Post Number: 103
|Posted on Sunday, February 03, 2002 - 9:15 am: |
In some states this would be covered.The thinking is that the 30"water main serves the dwelling.Even though it is owned by the mun. You also need to determine the definition of flood or surface water. Some states would say yes and some no. In Alabama a few years back, a backhoe hit a street main. Court decided that main served the residence and it was covered. Other case law said that this was not flood or surface water but, divereted or channeled water. Call your lawyer buddy on this one and get a state specific coverage question. Yes, the court said there was a difference between flood, surface and divereted channeled water. I guessing but, every state has got to be different on this one. Stay away from the FC & S Bulletins as they are not state specific.
|Kile Anderson (Kileanderson)
Post Number: 138
|Posted on Saturday, January 26, 2002 - 1:26 am: |
Sorry, that was the answer to Jim's post from 2 years ago. I forgot the forum is upside down now.
|Kile Anderson (Kileanderson)
Post Number: 137
|Posted on Saturday, January 26, 2002 - 1:24 am: |
I will assume that this is a municipal water line and not part of the household plumbing system since I know of few private homes serviced by 30" waterlines. What actually knocked the house off the foundation? Was it a torrent of water that rushed down the street and pushed it off? Was it a sinkhole or a landslide? Did the water freeze and expand, pushing the house off? Unless it can somehow be argued that the water pipe is part of the house's plumbing system, I don't see how there could be any coverage for the dwelling. Coverage C is only available for a loss insured, so there would be no ALE. But, there is a temporary living expense allowance of up to $2000 if a civil authority prohibits your use of the residence premises because of earthquake, landslide or volcanic explosion. What caused the house to be knocked off it's foundation? Was it a landslide? Was it a sinkhole? It seems landslide is covered but sinkhole isn't. In my very limited opinion I think the only coverage you may be able to extend would be the Temp. Living Expense Allowance under additional coverages. Either way, the city of College Park, Maryland is ultimately liable. Then again, I could be wrong.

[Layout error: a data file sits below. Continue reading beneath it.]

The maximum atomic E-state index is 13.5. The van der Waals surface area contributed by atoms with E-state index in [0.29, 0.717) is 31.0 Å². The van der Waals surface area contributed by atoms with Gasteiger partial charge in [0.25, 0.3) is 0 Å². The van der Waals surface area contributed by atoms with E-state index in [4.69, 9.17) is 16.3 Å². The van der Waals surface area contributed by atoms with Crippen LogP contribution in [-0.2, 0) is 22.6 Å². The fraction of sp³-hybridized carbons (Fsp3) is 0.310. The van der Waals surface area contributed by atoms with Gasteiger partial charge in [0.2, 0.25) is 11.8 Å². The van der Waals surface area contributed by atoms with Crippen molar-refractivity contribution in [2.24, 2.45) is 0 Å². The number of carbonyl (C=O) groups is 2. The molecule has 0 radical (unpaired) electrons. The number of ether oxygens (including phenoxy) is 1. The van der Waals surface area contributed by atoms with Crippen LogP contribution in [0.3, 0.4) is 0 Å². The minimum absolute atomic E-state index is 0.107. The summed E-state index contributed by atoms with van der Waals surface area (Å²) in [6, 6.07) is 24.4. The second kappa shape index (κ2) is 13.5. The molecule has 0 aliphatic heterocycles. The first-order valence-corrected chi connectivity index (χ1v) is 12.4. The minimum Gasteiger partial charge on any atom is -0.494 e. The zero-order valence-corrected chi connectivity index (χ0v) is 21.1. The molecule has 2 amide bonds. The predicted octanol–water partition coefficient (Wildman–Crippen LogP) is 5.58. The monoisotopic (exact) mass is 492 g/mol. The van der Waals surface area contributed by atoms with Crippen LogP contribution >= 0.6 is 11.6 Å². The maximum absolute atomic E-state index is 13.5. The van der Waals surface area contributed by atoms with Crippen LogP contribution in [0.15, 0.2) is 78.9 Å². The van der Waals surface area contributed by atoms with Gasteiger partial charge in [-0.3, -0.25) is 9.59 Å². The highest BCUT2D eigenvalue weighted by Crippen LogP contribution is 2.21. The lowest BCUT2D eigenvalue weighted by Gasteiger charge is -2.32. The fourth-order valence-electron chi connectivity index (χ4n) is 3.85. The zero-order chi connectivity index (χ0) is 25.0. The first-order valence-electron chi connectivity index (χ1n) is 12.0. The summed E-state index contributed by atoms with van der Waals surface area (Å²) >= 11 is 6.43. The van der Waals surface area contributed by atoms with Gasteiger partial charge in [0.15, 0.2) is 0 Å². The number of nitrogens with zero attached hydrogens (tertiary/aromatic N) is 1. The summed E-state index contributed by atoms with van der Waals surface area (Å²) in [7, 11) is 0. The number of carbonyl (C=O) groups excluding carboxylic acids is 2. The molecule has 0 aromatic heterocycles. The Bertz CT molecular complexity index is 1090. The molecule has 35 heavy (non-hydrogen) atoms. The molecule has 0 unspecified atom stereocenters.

|Posted on Wednesday, February 02, 2000 - 9:29 pm: |
To find a link to FC&S go to www.nuco.com This is the homepage for National Underwriter and has various links to other sites including the afore mentioned.
|Posted on Wednesday, February 02, 2000 - 8:50 am: |
Just a note, FC&S are available on disk
|Posted on Tuesday, February 01, 2000 - 10:53 pm: |
Has anyone considered the FC&S bulletins, there may be precedence set there.
The HO-3 is an all risk policy, which means that it covers loss by any peril to the dwelling except what is specifically excluded. The policy contains definitions of the "residence premisis", "a.the one family dwelling or other structures and grounds; or
b. That part of any other building"
If the loss occurred on the "residence premisis" and the dwelling was not vacant there would be coverage for the loss, as the policy excludes accidental discharge or overflow which occurs off the "residence premisis". It could be argued also that the land would be excluded from coverage, however within the perimeter walls this may be considered an element of the foundation and in order for the repairs to be effected the land may be replaced under the foundation, and excluded outside the perimeter of the foundation.
On the ALE Issue, there would be coverage to our insured as they sustained a direct physical loss, for a peril insured against, the other homeowners would be excluded since thier loss was off premisis. One exception is that is the civil authorities were to prohibit them from returning to their "residence premisis" there may be coverage....for 2 weeks
THIS ALL HINGES ON THE PERSON WHO HAS THE AUTHORITY TO ACCEPT OR DENY THE LOSS, AS AN INDEPENDENT ADJUSTOR, I HAVE ALWAYS MADE IT MY OBJECTIVE TO FIND COVERAGE, ON A CONTROVERTED ISSUE SUCH AS THIS, I WOULD SEEK THE DIRECTION OF MY FILE EXAMINER, AND THORUGHLY DOCUMENT MY ASSSIGNMENT PRIOR TO RELATING ANY ACCEPTANCE OR DENIAL OF THIS LOSS TO THE INSURED. THIS DECISION WOULD COME DIRECTLY FROM THE COMPANY AS AN INDEPENDENT ADJUSTOR USUALLY DOES NOT (NOR SHOULD THEY) ACCEPT OR DENY ANY LOSS UNLESS SPECIFICALLY GIVEN THE DIRECTION TO DO SO.
LASTLY THE FILE EXAMINER MAY NOT HAVE AS MUCH EXPERIENCE AS YOU, AND MAY RUSH TO A JUDGEMENT, IF YOU FEEL THAT AN INCORRECT DECISION HAS BEEN MADE THEN APPEAL TO A HIGHER AUTHORITY IN THE COMPANY, AND DOCUMENT YOUR FILE ACCORDINGLY. REMEMBER MOST OF OUR E&O CARRIERS HAVE A SUBSTANTIAL DEDUCTIBLE, WHICH COULD CUT INTO YOUR HARD EARNED NESTEGG, AND MOST OF THE PARTIES INVOLVED WILL DEVELOP AMNESIA WHEN THE TIME COMES TO LAY BLAME.
|Posted on Monday, January 31, 2000 - 9:22 pm: |